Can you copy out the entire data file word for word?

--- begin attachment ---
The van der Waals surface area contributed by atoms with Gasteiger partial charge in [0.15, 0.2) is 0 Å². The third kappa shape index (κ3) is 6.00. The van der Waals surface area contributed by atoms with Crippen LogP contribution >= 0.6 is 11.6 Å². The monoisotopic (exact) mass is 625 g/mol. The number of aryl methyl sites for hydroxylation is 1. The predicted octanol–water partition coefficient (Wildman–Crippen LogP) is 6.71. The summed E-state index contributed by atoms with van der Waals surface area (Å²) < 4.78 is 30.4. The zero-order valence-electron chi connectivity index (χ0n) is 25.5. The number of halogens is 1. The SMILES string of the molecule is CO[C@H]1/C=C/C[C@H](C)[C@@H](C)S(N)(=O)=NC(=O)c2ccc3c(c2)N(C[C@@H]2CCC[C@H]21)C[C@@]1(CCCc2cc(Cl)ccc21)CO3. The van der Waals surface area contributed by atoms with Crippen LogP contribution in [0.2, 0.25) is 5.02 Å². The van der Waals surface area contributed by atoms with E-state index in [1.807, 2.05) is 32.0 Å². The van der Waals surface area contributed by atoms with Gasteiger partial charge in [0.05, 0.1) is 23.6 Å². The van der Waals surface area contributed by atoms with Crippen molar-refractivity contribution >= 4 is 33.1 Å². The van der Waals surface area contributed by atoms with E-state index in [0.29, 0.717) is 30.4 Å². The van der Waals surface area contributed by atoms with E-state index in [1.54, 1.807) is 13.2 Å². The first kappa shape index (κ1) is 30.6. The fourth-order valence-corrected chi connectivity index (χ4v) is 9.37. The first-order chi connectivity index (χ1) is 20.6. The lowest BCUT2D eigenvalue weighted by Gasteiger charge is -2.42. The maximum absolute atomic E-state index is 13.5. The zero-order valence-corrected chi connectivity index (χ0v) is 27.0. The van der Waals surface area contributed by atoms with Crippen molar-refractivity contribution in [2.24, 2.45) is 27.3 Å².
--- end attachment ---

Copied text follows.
The van der Waals surface area contributed by atoms with Gasteiger partial charge in [0.15, 0.2) is 0 Å². The third kappa shape index (κ3) is 6.00. The van der Waals surface area contributed by atoms with Crippen LogP contribution >= 0.6 is 11.6 Å². The monoisotopic (exact) mass is 625 g/mol. The number of aryl methyl sites for hydroxylation is 1. The predicted octanol–water partition coefficient (Wildman–Crippen LogP) is 6.71. The summed E-state index contributed by atoms with van der Waals surface area (Å²) < 4.78 is 30.4. The zero-order valence-electron chi connectivity index (χ0n) is 25.5. The number of halogens is 1. The SMILES string of the molecule is CO[C@H]1/C=C/C[C@H](C)[C@@H](C)S(N)(=O)=NC(=O)c2ccc3c(c2)N(C[C@@H]2CCC[C@H]21)C[C@@]1(CCCc2cc(Cl)ccc21)CO3. The van der Waals surface area contributed by atoms with Crippen LogP contribution in [0.2, 0.25) is 5.02 Å². The van der Waals surface area contributed by atoms with E-state index in [1.807, 2.05) is 32.0 Å². The van der Waals surface area contributed by atoms with Gasteiger partial charge in [0.05, 0.1) is 23.6 Å². The van der Waals surface area contributed by atoms with Crippen molar-refractivity contribution >= 4 is 33.1 Å². The van der Waals surface area contributed by atoms with E-state index in [0.29, 0.717) is 30.4 Å². The van der Waals surface area contributed by atoms with E-state index in [1.54, 1.807) is 13.2 Å². The first kappa shape index (κ1) is 30.6. The fourth-order valence-corrected chi connectivity index (χ4v) is 9.37. The first-order chi connectivity index (χ1) is 20.6. The lowest BCUT2D eigenvalue weighted by Gasteiger charge is -2.42. The maximum absolute atomic E-state index is 13.5. The zero-order valence-corrected chi connectivity index (χ0v) is 27.0. The van der Waals surface area contributed by atoms with Crippen molar-refractivity contribution in [2.24, 2.45) is 27.3 Å².